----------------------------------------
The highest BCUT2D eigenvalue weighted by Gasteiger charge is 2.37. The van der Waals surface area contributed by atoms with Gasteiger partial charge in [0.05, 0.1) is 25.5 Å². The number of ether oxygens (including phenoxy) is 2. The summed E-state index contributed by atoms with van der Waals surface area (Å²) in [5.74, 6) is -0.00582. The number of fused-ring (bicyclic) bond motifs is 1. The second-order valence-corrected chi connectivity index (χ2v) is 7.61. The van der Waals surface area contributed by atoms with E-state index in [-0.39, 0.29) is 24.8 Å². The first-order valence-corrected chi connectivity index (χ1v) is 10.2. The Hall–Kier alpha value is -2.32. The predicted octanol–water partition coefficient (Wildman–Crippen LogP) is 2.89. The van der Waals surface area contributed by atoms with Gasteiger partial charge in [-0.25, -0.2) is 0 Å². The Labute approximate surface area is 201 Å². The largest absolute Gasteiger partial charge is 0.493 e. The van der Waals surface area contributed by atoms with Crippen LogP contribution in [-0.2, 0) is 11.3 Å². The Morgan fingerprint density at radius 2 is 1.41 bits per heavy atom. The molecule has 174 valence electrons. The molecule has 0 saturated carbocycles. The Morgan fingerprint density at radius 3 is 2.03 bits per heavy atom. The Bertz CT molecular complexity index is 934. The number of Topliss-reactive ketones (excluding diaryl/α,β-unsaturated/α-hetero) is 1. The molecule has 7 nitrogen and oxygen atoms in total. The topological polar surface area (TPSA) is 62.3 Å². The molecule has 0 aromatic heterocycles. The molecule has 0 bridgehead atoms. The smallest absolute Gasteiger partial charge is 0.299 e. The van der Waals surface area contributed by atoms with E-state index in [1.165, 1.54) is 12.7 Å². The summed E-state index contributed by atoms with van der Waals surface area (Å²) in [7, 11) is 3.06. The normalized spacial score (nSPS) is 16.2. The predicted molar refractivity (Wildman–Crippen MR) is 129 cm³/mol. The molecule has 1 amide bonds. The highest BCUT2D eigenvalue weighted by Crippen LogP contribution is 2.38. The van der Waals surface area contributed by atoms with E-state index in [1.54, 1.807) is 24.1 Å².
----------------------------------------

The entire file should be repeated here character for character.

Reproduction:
The highest BCUT2D eigenvalue weighted by Gasteiger charge is 2.37. The van der Waals surface area contributed by atoms with Gasteiger partial charge in [0.05, 0.1) is 25.5 Å². The number of ether oxygens (including phenoxy) is 2. The summed E-state index contributed by atoms with van der Waals surface area (Å²) in [5.74, 6) is -0.00582. The number of fused-ring (bicyclic) bond motifs is 1. The second-order valence-corrected chi connectivity index (χ2v) is 7.61. The van der Waals surface area contributed by atoms with E-state index in [-0.39, 0.29) is 24.8 Å². The first-order valence-corrected chi connectivity index (χ1v) is 10.2. The Hall–Kier alpha value is -2.32. The predicted octanol–water partition coefficient (Wildman–Crippen LogP) is 2.89. The van der Waals surface area contributed by atoms with Gasteiger partial charge in [-0.25, -0.2) is 0 Å². The Labute approximate surface area is 201 Å². The largest absolute Gasteiger partial charge is 0.493 e. The van der Waals surface area contributed by atoms with Crippen LogP contribution in [-0.2, 0) is 11.3 Å². The Morgan fingerprint density at radius 2 is 1.41 bits per heavy atom. The molecule has 174 valence electrons. The molecule has 0 saturated carbocycles. The Morgan fingerprint density at radius 3 is 2.03 bits per heavy atom. The Bertz CT molecular complexity index is 934. The number of Topliss-reactive ketones (excluding diaryl/α,β-unsaturated/α-hetero) is 1. The molecule has 7 nitrogen and oxygen atoms in total. The topological polar surface area (TPSA) is 62.3 Å². The molecule has 0 aromatic heterocycles. The molecule has 0 bridgehead atoms. The smallest absolute Gasteiger partial charge is 0.299 e. The van der Waals surface area contributed by atoms with E-state index in [1.165, 1.54) is 12.7 Å². The summed E-state index contributed by atoms with van der Waals surface area (Å²) in [7, 11) is 3.06. The normalized spacial score (nSPS) is 16.2. The predicted molar refractivity (Wildman–Crippen MR) is 129 cm³/mol. The molecule has 1 amide bonds. The highest BCUT2D eigenvalue weighted by Crippen LogP contribution is 2.38. The van der Waals surface area contributed by atoms with E-state index in [1.54, 1.807) is 24.1 Å².